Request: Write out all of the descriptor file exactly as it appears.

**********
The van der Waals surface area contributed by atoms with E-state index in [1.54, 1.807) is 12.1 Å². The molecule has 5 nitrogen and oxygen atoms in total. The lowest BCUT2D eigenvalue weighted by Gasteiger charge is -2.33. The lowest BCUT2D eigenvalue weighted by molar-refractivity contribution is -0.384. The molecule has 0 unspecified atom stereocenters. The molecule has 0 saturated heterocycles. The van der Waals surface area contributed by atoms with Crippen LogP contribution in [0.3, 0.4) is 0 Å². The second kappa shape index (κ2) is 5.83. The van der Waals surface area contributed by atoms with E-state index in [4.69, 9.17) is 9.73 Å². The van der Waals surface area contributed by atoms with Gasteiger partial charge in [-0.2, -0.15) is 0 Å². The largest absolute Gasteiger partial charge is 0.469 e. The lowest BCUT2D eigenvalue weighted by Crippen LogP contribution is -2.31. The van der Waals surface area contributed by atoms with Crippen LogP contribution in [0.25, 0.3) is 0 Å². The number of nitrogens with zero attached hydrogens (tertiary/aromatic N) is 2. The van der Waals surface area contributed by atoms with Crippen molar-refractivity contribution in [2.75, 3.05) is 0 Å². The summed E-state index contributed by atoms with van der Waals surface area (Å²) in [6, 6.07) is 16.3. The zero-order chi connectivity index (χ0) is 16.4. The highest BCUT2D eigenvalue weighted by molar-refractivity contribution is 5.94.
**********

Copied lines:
The van der Waals surface area contributed by atoms with E-state index in [1.54, 1.807) is 12.1 Å². The molecule has 5 nitrogen and oxygen atoms in total. The lowest BCUT2D eigenvalue weighted by Gasteiger charge is -2.33. The lowest BCUT2D eigenvalue weighted by molar-refractivity contribution is -0.384. The molecule has 0 unspecified atom stereocenters. The molecule has 0 saturated heterocycles. The van der Waals surface area contributed by atoms with Crippen LogP contribution in [0.3, 0.4) is 0 Å². The second kappa shape index (κ2) is 5.83. The van der Waals surface area contributed by atoms with E-state index in [4.69, 9.17) is 9.73 Å². The van der Waals surface area contributed by atoms with Gasteiger partial charge in [-0.2, -0.15) is 0 Å². The largest absolute Gasteiger partial charge is 0.469 e. The lowest BCUT2D eigenvalue weighted by Crippen LogP contribution is -2.31. The van der Waals surface area contributed by atoms with Crippen LogP contribution in [0.25, 0.3) is 0 Å². The number of nitrogens with zero attached hydrogens (tertiary/aromatic N) is 2. The van der Waals surface area contributed by atoms with Crippen molar-refractivity contribution in [2.75, 3.05) is 0 Å². The summed E-state index contributed by atoms with van der Waals surface area (Å²) in [6, 6.07) is 16.3. The zero-order chi connectivity index (χ0) is 16.4. The highest BCUT2D eigenvalue weighted by molar-refractivity contribution is 5.94.